Master Mike Marienthal has taught Karate for Kids at the JCC for 39 years and started coming to the J for preschool two decades before that, so this place really is his home away from home. Here’s some of what this JCC Indy institution had to say during a recent interview.
On lessons karate teaches outside the dojo: The really neat thing about martial arts is that it’s something you do for yourself, for the individual. We have found that martial arts students, once they get up to a certain level — say they’ve been training about a year — then we see an improvement in their grades. They’re taking their pride in their martial arts accomplishments and putting it into other aspects of their life.
On showing off and speed vs. skill: I have to warn kids not to try tricks or stunts. They want to jump and fly through the air, and I have to say, “No, you’re not ready for that yet.” And I have to tell them about not using it in school, not even just to show off. It may be because they’ve seen this stuff so much on television, they think they can do it.
Kids have a lot of energy; they’re jumping and moving around a lot. Martial arts is a movement activity, but there are also times when you have to go slow. You have to know how to hold your hand correctly, so there’s a lot to think about. You have to go slow and practice slowly, which teaches you patience.
On how The Karate Kid holds up: Both Karate Kid movies are excellent movies—the older one with Mr. Miyagi and Daniel (Ralph Macchio) and the newer one too with Jaden Smith and Jackie Chan. I think it really shows what a good instructor is: somebody who’s patient and balances toughness with kindness. I think that’s very important. [Tae kwon do instructor] Master Decaudin and I balance our “get tough” attitude with a good smile and hearty pat on the back.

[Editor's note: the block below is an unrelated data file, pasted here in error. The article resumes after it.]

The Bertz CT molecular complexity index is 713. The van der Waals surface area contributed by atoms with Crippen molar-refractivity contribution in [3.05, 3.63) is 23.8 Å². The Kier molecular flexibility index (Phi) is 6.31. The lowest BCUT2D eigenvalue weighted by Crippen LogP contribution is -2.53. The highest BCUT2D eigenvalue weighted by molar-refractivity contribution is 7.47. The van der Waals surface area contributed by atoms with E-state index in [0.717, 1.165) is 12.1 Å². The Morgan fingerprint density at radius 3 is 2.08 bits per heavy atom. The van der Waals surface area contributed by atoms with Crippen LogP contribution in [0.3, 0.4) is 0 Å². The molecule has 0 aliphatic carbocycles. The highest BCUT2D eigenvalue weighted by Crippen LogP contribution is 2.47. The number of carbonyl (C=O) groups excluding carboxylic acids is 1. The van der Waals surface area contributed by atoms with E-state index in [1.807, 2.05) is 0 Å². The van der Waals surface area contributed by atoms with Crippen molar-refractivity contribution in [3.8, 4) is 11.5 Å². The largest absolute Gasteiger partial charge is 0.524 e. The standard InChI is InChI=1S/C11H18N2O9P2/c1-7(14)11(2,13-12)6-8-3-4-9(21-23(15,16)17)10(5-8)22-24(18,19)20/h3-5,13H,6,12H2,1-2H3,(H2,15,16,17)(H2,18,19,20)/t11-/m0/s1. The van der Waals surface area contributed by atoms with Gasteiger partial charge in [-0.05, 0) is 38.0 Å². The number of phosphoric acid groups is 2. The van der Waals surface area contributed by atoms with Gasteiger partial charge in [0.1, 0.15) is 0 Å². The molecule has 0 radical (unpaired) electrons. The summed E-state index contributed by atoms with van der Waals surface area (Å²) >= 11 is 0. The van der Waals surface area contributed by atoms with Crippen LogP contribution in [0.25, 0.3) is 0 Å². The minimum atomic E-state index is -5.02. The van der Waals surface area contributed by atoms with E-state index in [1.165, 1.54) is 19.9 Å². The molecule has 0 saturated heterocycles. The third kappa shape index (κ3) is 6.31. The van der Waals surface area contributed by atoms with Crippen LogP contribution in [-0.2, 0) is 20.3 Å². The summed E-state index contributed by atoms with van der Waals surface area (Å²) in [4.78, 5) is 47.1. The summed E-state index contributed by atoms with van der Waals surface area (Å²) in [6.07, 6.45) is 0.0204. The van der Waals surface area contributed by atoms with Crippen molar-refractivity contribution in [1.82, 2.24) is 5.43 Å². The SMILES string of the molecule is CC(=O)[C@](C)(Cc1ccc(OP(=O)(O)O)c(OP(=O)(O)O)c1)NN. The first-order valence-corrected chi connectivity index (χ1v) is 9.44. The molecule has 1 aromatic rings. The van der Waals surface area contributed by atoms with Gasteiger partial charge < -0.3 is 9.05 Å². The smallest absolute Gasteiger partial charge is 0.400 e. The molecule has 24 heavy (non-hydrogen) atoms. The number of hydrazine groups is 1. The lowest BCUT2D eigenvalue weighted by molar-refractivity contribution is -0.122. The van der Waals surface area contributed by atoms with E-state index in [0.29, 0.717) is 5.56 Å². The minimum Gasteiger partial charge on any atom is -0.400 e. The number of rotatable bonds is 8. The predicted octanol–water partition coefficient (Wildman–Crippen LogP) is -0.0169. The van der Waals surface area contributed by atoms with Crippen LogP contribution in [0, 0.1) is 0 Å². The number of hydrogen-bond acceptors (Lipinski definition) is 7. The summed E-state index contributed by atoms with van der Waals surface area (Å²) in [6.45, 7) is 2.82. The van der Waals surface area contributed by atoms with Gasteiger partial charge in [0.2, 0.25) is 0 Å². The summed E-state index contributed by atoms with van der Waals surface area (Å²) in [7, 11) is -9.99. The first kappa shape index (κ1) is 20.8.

On the most important self-defense technique: I would say probably the most important actual physical technique that would behoove anyone is knowing how to throw a good punch. Back in the day they would say, “Oh, you punch like a girl,” but you don’t see that anymore. Look at Ronda Rousey, look at our world—girls can punch. I think that is the best technique for anyone—young, old, male, female, whoever you are. If you know how to throw a punch, you can defend yourself.
On Jackie Robinson’s all-around athleticism: Walter Payton is one of my sports heroes. Jackie Robinson. [Jewish boxer] Max Baer. Jesse Owens. Actually, my relative Mike Marienthal, the guy I was named after, he played football at UCLA with Jackie and he told my aunt that he thought Jackie Robinson was the greatest athlete he had ever seen. It was great what he did on the baseball field, but he was an outstanding football player.
On travel: I’m a martial arts instructor yet I’ve never been to Asia! I want to go to Korea, Japan, Vietnam, Thailand.